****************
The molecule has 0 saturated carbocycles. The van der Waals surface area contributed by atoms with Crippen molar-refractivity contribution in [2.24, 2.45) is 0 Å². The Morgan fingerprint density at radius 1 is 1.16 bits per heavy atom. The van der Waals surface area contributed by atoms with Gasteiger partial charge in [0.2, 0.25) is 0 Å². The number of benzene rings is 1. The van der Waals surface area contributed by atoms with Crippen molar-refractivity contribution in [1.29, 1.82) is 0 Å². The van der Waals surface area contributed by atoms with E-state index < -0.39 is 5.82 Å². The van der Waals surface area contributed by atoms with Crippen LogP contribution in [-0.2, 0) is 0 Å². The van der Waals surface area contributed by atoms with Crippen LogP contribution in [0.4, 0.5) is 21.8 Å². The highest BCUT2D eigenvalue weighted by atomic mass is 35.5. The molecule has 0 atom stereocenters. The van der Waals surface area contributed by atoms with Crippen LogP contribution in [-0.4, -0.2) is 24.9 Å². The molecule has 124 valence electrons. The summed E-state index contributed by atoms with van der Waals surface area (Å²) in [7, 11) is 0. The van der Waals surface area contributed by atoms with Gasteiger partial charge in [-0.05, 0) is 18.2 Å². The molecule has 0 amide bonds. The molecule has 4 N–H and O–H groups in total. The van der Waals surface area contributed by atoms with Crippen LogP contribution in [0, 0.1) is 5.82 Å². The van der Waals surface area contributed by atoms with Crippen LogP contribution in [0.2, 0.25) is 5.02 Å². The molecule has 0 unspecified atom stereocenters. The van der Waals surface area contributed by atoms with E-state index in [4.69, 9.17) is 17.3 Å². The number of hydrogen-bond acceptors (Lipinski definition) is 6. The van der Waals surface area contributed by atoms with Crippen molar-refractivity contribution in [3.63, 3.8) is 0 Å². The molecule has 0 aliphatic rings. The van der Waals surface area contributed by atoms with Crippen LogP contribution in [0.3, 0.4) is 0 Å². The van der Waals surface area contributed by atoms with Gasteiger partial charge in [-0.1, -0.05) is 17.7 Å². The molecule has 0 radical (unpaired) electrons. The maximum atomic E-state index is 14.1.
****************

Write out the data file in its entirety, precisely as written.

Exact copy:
The molecule has 0 saturated carbocycles. The van der Waals surface area contributed by atoms with Crippen molar-refractivity contribution in [2.24, 2.45) is 0 Å². The Morgan fingerprint density at radius 1 is 1.16 bits per heavy atom. The van der Waals surface area contributed by atoms with Gasteiger partial charge in [0.2, 0.25) is 0 Å². The number of benzene rings is 1. The van der Waals surface area contributed by atoms with Crippen molar-refractivity contribution in [1.29, 1.82) is 0 Å². The van der Waals surface area contributed by atoms with E-state index < -0.39 is 5.82 Å². The van der Waals surface area contributed by atoms with Crippen LogP contribution in [-0.2, 0) is 0 Å². The van der Waals surface area contributed by atoms with Crippen LogP contribution in [0.4, 0.5) is 21.8 Å². The highest BCUT2D eigenvalue weighted by atomic mass is 35.5. The molecule has 0 atom stereocenters. The van der Waals surface area contributed by atoms with Crippen LogP contribution in [-0.4, -0.2) is 24.9 Å². The molecule has 124 valence electrons. The summed E-state index contributed by atoms with van der Waals surface area (Å²) in [7, 11) is 0. The van der Waals surface area contributed by atoms with Gasteiger partial charge in [-0.05, 0) is 18.2 Å². The molecule has 0 amide bonds. The molecule has 4 N–H and O–H groups in total. The van der Waals surface area contributed by atoms with Crippen LogP contribution in [0, 0.1) is 5.82 Å². The van der Waals surface area contributed by atoms with Crippen LogP contribution in [0.2, 0.25) is 5.02 Å². The molecule has 0 unspecified atom stereocenters. The van der Waals surface area contributed by atoms with E-state index in [4.69, 9.17) is 17.3 Å². The number of hydrogen-bond acceptors (Lipinski definition) is 6. The van der Waals surface area contributed by atoms with Crippen molar-refractivity contribution in [3.63, 3.8) is 0 Å². The molecule has 0 aliphatic rings. The van der Waals surface area contributed by atoms with Crippen LogP contribution in [0.3, 0.4) is 0 Å². The van der Waals surface area contributed by atoms with Gasteiger partial charge in [-0.1, -0.05) is 17.7 Å². The molecule has 0 radical (unpaired) electrons. The maximum atomic E-state index is 14.1.